Citizens for Community Values Joins Case Defending Christian Schools From State Discrimination

Wednesday, the Ohio-based Citizens for Community Values filed an amicus brief with the United States Supreme Court, supporting the Tree of Life Christian School in their Supreme Court case; Tree of Life Christian School v City of Upper Arlington.

In 2001, the city of Upper Arlington decided that it needed to increase tax revenues from businesses located within the city. To that end, they outlined a “Master Plan” in which all land in certain areas of the city could only be used by organizations from which the city could collect taxes.

In 2010, the Tree of Life Christian School purchased an office building within the city with the intention of developing it into a pre-kindergarten-12th-grade school. Though they were allowed to purchase the land, they were barred from actually creating the school. The city defended their decision by stating that, as a Christian school, it would be tax-exempt and therefore would not generate revenue for the city. Following this, the Tree of Life filed suit against the city.

The school, among other claims, alleges that the city is in violation of the Religious Land Use and Institutionalized Persons Act (RLUIPA), which provides that “No government shall impose or implement a land use regulation in a manner that treats a religious assembly or institution on less than equal terms with a nonreligious assembly or institution.” By prioritizing tax revenues above all other considerations, a city could effectively bar any religious institution from establishing itself within its jurisdiction.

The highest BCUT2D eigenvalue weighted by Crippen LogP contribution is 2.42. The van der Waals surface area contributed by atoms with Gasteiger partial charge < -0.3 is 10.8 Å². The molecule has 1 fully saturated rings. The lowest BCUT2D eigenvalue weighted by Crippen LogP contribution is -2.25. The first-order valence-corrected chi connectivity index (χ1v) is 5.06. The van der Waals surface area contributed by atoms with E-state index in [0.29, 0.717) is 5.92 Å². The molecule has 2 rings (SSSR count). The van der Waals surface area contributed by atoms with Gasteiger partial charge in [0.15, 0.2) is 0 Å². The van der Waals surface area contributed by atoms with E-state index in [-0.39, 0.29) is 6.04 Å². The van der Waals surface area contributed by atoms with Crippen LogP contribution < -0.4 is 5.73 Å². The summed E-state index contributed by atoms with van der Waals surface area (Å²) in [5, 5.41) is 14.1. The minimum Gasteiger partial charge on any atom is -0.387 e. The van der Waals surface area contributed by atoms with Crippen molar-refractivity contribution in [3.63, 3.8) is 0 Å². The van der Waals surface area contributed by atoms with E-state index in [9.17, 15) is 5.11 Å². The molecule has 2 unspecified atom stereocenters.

Aaron Baer, President of Citizens from Community Values stated:

Upper Arlington’s actions are nothing less than discrimination. The idea that a city could block a private organization from using their property in a lawful manner, merely because the city wants to milk more money out of the land, is terrifying and un-American. The Supreme Court must take up this case to end this injustice.

The Supreme Court has not yet set a date to hear the trial.

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Andrew Shirley is a reporter at Battleground State News and The Ohio StarSend tips to [email protected].






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